India’s ed-tech unicorn Byju’s has set itself up for another round of firings. As many as 1,000 employees are expected to be laid off as part of a cost-cutting strategy aimed at streamlining operations, several media reports claimed on Thursday.
The contractual staff of on-ground sales teams and third-party staffers, such as Randstad and Channelplay, are likely the ones to receive the axe. The news of Byju’s laying off its employees comes days after it was revealed that the company had skipped quarterly interest payments of about $40 million on a $1.2 billion term loan.
Byju’s has been in a tight spot for the last one-and-a-half years. The company’s online coaching business and its appeal have petered out as parents and children prefer offline modes of education.
Previous rounds of firings
Despite having a war chest in funding, Byju’s has been on a firing spree. In February earlier this year, it laid off nearly 1,500 employees across design, engineering, and production verticals.
The layoffs followed an earlier round in October 2022 when contracts of over 2,500 employees were terminated, sending shockwaves across the ed-tech sector. Founder-CEO Byju Raveendran said at the time that he would see that laid-off workers were given access to newly established relevant positions and that they would be rehired.
“I have already instructed our HR leaders to make all the newly created relevant roles available to you on an ongoing basis,” Raveendran wrote in an email to employees.
ED raids Byju’s premises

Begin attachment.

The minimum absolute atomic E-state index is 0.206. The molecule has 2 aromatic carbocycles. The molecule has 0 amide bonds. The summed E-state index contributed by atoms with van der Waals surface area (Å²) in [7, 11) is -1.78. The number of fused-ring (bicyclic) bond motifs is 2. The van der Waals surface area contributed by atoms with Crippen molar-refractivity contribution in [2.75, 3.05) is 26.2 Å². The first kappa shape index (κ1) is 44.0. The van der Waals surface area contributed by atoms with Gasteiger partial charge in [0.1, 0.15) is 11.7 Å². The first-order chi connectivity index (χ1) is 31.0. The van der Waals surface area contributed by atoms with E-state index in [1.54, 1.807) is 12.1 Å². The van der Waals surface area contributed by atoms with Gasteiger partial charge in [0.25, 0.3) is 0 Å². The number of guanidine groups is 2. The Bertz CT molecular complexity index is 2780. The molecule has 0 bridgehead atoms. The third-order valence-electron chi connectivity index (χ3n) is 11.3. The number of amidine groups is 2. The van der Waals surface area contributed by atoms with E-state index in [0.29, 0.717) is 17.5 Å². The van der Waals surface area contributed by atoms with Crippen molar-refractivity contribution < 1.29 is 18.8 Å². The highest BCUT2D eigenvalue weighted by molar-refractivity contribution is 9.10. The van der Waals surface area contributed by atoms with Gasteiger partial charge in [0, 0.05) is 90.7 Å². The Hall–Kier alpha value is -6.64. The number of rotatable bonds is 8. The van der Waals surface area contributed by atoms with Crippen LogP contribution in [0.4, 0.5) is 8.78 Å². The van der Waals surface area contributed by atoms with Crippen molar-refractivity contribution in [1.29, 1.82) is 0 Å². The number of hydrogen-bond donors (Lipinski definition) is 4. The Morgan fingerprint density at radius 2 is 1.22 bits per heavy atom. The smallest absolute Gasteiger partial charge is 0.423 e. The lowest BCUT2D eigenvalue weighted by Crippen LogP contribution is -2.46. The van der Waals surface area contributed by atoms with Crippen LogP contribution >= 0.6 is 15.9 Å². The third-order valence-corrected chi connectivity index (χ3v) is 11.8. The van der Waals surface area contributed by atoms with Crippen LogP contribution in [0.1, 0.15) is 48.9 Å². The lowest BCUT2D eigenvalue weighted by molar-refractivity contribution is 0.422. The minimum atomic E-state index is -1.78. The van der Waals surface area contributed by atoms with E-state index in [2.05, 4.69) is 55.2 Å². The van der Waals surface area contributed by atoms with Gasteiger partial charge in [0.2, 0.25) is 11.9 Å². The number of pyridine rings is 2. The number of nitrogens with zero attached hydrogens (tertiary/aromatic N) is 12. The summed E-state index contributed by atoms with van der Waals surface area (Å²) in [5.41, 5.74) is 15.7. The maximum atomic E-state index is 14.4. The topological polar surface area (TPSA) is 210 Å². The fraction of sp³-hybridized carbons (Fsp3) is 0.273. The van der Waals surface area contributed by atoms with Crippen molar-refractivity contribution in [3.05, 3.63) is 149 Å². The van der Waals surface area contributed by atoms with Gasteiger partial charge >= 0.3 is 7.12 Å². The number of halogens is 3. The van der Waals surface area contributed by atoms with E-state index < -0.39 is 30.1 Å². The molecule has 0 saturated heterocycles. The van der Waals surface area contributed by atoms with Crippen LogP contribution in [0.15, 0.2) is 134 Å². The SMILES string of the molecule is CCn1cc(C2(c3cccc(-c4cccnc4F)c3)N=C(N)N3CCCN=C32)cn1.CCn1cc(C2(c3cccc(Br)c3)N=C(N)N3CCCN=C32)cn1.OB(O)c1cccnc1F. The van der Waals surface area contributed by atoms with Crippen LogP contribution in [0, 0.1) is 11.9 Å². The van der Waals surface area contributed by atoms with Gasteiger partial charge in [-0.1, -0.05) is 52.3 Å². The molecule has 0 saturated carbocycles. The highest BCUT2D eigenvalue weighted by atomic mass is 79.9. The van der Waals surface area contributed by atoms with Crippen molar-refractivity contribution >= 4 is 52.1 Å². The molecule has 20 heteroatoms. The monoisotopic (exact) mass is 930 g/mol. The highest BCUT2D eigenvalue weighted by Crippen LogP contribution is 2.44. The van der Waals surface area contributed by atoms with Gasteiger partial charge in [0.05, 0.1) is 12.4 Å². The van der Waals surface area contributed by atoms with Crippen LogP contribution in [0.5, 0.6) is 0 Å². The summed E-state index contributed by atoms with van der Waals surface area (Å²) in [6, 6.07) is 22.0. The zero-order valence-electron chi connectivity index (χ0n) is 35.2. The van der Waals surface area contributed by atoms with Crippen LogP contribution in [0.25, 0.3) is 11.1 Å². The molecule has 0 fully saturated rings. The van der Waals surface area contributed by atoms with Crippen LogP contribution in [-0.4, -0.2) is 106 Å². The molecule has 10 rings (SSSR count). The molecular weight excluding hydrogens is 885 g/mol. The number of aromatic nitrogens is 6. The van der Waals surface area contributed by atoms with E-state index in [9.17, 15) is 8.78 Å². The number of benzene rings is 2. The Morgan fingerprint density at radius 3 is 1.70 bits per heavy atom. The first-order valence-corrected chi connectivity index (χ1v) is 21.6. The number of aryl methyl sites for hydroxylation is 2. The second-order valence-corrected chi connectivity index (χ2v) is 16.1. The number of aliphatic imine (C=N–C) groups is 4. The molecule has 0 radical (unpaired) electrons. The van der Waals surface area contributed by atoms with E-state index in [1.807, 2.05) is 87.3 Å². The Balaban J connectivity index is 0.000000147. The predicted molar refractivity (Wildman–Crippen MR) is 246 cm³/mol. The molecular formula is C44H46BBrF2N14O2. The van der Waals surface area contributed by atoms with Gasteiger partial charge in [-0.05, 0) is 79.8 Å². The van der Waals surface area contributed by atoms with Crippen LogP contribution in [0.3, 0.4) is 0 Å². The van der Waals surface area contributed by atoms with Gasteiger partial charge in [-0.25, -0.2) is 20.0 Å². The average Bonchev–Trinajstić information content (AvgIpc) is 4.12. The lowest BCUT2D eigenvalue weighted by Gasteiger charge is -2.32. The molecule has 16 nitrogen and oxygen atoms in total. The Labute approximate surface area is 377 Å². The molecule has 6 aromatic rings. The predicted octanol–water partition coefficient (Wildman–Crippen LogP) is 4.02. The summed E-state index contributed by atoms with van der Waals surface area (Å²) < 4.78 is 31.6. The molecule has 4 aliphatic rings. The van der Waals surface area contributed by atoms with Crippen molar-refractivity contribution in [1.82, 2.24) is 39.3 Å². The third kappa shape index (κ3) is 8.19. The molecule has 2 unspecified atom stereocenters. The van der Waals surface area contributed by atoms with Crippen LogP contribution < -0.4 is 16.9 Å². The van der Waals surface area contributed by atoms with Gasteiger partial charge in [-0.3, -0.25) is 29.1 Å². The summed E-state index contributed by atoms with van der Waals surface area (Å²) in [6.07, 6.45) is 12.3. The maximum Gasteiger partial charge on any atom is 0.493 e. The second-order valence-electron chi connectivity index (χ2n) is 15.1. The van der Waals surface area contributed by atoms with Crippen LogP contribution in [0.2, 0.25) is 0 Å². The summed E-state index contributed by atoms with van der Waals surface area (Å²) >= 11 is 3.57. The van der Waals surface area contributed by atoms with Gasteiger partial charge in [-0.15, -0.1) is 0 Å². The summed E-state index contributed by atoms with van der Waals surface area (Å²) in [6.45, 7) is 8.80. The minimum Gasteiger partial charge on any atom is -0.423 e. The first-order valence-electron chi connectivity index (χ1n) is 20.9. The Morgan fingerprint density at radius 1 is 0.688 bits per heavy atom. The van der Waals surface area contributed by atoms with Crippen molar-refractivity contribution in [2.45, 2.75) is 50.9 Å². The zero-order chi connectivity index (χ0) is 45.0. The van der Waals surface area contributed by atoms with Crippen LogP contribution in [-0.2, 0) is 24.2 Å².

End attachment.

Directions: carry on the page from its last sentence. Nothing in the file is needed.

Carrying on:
In April, the problems compounded for the company when the Directorate of Enforcement (ED) raided two business premises linked to the company and one residential property linked to its founder Raveendran Byju, under provisions of the Foreign Exchange Management Act (FEMA).
The agency noted that Byju’s received Foreign Direct Investment (FDI) worth Rs 28,000 crore ($3.4 billion) between 2011 and 2023. Moreover, the company sent Rs 9,754 crore ($1.1 billion) overseas as FDI which is currently under the scanner.
The company has also been in controversy for using predatory practices to brainwash parents and get their wards signed up for highly expensive courses. Last year, India’s apex child rights body the National Commission for Protection of Child Rights (NCPCR) summoned Raveendran over the issue.
“The Commission is in observance that indulging into malpractices to lure the parents or children into entering loan-based agreements and then causing exploitation is against the welfare of children and in pursuance of the functions and powers under Section 13 and 14 of CPCR Act, 2005,” said the commission.
The hybrid strategy of amalgamating its online and offline classes appears to be the last straw that can save Byju’s which, otherwise, is staring down the barrel of a difficult future.
(With inputs from agencies)